Thursday, 11 July 2013

Feast of the translation of the relics of St Benedict, patron of Europe

Fr Angelico

There are, I think, few saints more appropriate for our times than St Benedict.

St Benedict, like us, lived at a time when the old order of civilisation was collapsing.

His response was a radical rejection of the world, fleeing the temptations of Rome first for a small community, then living as a hermit in the wilds of Subiaco.

Yet he ultimately establishing the form of monasticism, those oases of civilisation, that was to prove such a bulwark against the collapse of civil society over the centuries.

Calendar and monastic wars...

In the traditional Benedictine calendar, St Benedict, the Father of Western Monasticism, has two feast days.

In one of the best arguments I know of for a bi-form approach, one of them, conveniently, (March 21, the date of his birth into heaven), is celebrated in the traditional Roman (EF) calendar, the other (July 11, the translation of his relics) is celebrated in the Ordinary Form calendar.

Monte Cassino after WWII

Today's feast dates back to around the year 652 AD.  Monte Cassino was abandoned at the time (it was destroyed not long after St Benedict's death, and not re-established until 718), but St Benedict and St Scholastica had a strong following in the north of France.  Accordingly, the monks of Fleury (St. Benôit sur Loire) went on a relic hunting expedition and claimed to have returned with the bones of the saints.  Mind you, several other monasteries claim to possess relics of St. Benedict, with Monte Cassino itself having the best case.

Either way, this date was chosen for the novus ordo calendar in order to avoid the potential for conflict with Lent, though that possibility was fixed for Europe at least when the saint was made patron of Europe and the feast a solemnity by Pope Paul VI.

The death throes of the West

True Benedictine monasticism has all but disappeared in our times.

Though many monasteries still claim to be of St Benedict's Order, it is one of those enduring ironies of the revolution of the 1960s that while the claimed intention was to go back to the sources of the order and discard the distortions and accretions of the intervening years, in fact today most monasteries follow fewer provisions of his Rule today than they did before Vatican II. No surprise then, that the number of Benedictine monks and nuns continues to fall precipitously despite a few brighter lights here and there.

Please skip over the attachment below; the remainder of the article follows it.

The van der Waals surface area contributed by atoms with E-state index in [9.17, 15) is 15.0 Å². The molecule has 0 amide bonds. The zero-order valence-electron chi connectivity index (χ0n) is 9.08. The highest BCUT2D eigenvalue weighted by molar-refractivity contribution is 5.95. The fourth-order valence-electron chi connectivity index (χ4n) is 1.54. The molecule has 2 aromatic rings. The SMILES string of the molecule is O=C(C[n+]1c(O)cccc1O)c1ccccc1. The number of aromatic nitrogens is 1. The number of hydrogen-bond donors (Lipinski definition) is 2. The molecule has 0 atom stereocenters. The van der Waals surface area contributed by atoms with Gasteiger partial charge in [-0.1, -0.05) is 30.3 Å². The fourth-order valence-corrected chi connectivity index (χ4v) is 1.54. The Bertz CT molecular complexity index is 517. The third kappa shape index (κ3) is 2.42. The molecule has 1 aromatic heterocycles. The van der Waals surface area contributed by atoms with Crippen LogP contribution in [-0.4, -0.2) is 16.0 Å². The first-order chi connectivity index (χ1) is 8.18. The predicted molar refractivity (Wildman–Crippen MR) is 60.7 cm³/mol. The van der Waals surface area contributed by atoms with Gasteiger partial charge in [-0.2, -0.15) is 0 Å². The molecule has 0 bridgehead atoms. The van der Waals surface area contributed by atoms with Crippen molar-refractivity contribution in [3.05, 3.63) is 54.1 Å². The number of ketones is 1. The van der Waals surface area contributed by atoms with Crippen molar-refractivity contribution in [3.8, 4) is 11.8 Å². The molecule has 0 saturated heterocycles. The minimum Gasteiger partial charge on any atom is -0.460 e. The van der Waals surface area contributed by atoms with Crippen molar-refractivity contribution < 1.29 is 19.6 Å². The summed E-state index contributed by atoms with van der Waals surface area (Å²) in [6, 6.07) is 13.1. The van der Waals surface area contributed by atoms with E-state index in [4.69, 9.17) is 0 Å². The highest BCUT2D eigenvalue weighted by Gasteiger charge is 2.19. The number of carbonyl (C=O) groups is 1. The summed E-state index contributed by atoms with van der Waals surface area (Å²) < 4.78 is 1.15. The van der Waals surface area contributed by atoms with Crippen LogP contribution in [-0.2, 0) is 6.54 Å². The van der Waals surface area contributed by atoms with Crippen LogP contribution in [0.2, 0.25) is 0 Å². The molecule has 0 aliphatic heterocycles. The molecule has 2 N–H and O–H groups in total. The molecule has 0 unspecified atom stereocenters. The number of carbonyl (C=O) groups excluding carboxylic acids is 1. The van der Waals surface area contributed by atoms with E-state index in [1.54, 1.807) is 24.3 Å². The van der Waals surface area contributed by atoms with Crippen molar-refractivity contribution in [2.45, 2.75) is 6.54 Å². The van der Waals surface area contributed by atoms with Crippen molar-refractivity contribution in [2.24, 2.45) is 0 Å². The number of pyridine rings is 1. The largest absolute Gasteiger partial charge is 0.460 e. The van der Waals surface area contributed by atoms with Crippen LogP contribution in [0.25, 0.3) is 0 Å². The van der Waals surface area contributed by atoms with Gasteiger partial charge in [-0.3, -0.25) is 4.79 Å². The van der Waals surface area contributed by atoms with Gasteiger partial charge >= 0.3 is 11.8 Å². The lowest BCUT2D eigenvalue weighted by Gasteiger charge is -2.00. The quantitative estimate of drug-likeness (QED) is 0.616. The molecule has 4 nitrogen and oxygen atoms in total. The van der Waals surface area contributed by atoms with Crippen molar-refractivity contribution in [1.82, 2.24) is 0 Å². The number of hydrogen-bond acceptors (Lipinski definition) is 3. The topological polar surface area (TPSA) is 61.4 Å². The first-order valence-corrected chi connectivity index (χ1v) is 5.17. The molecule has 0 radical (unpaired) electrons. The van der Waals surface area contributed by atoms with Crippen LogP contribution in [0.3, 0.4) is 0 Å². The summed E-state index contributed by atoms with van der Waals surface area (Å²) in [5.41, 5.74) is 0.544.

What is surprising is that even many claiming to be 'traditional' or traditionally inclined monasteries don't actually utilise the psalm schema St Benedict sets out in considerable detail in his Rule for the Divine Office.  That's a shame given all that we now know, from the work of people like Catherine Pickstock and others, about the formative effect on our spirituality of the particular repetitions and patterns contained in specific forms of the liturgy.

Nonetheless, there are some thriving traditional Benedictine monasteries around the world, and just as St Benedict's conception of monasticism proved important to the preservation of the best products of antiquity, so too it may yet prove important in the dark times ahead of us.

The feast of St Benedict is a good time to reassert the conviction that monastic life has a future as well as a past, and that, as the historian Dom David Knowles once wrote:

"if a particular generation (even though it be our own) destroys it or disfigures it, it will return again when saints arise to show its nobility to the modern world."

St Benedict, pray for us.

Sequence Laeta Quies

Below is a recording from the monks of Norcia, the saints birthplace, of the Sequence for the feast. A translation of the text is:

Joyful rest of our leader, that brings the gift of a new light, we commemorate you today.

Grace is given the loving soul, may our ardent heart be united to the songs of our lips.

By the radiant way going up to the east, let us admire our Father rising to heaven, equal to the patriarchs.

His innumerable posterity, figure of the sun, made him like to Abraham.

See the crow serving him and recognize hence Elias hiding in a little cave.

Recognize Eliseus, when he bids return the axe from beneath the current.

It is Joseph through his life without stain; 
it is Jacob bringing future things to mind.

May he be mindful of his people, and may he lead us till we behold with him the eternal joys of Christ.

Amen.  (from the "Supplement for the Order of Saint Benedict" (Saint Andrew Daily Missal, Brugge: Desclee de Brouwer & Co., 1957, p. 21-22 via the OSB website).

Traditionally in monasteries, the table reading over the next few days is the Life of St Benedict by St Gregory the Great - it is not very long and well worth the read.  You can find a copy online here.

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